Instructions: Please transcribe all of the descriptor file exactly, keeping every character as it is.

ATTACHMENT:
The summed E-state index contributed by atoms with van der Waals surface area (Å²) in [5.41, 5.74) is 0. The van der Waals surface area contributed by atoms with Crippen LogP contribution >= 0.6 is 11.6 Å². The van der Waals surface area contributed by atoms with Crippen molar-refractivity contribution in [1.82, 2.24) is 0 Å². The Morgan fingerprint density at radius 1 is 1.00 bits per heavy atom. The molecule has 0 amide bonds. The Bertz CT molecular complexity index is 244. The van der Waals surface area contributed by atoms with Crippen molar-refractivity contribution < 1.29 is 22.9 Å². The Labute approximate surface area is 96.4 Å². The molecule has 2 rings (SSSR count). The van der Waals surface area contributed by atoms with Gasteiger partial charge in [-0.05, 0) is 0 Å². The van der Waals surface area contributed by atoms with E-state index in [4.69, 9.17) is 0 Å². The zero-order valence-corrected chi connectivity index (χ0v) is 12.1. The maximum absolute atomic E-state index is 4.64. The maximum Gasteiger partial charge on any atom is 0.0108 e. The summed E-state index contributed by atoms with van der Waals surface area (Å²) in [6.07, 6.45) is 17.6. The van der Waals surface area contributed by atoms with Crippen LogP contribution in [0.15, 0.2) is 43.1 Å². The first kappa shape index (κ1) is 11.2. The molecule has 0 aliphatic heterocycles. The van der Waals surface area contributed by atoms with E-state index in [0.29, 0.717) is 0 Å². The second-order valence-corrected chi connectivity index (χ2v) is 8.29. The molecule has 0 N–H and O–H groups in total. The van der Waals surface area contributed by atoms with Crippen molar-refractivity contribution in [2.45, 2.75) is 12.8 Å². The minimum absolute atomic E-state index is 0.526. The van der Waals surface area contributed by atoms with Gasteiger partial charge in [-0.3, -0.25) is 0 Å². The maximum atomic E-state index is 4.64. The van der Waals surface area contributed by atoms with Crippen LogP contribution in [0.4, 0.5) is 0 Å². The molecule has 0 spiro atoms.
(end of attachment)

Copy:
The summed E-state index contributed by atoms with van der Waals surface area (Å²) in [5.41, 5.74) is 0. The van der Waals surface area contributed by atoms with Crippen LogP contribution >= 0.6 is 11.6 Å². The van der Waals surface area contributed by atoms with Crippen molar-refractivity contribution in [1.82, 2.24) is 0 Å². The Morgan fingerprint density at radius 1 is 1.00 bits per heavy atom. The molecule has 0 amide bonds. The Bertz CT molecular complexity index is 244. The van der Waals surface area contributed by atoms with Crippen molar-refractivity contribution < 1.29 is 22.9 Å². The Labute approximate surface area is 96.4 Å². The molecule has 2 rings (SSSR count). The van der Waals surface area contributed by atoms with Gasteiger partial charge in [-0.05, 0) is 0 Å². The van der Waals surface area contributed by atoms with E-state index in [4.69, 9.17) is 0 Å². The zero-order valence-corrected chi connectivity index (χ0v) is 12.1. The maximum absolute atomic E-state index is 4.64. The maximum Gasteiger partial charge on any atom is 0.0108 e. The summed E-state index contributed by atoms with van der Waals surface area (Å²) in [6.07, 6.45) is 17.6. The van der Waals surface area contributed by atoms with Crippen LogP contribution in [0.15, 0.2) is 43.1 Å². The first kappa shape index (κ1) is 11.2. The molecule has 0 aliphatic heterocycles. The van der Waals surface area contributed by atoms with E-state index in [0.29, 0.717) is 0 Å². The second-order valence-corrected chi connectivity index (χ2v) is 8.29. The molecule has 0 N–H and O–H groups in total. The van der Waals surface area contributed by atoms with Crippen molar-refractivity contribution in [2.45, 2.75) is 12.8 Å². The minimum absolute atomic E-state index is 0.526. The van der Waals surface area contributed by atoms with Gasteiger partial charge in [-0.3, -0.25) is 0 Å². The maximum atomic E-state index is 4.64. The van der Waals surface area contributed by atoms with Crippen LogP contribution in [0.4, 0.5) is 0 Å². The molecule has 0 spiro atoms.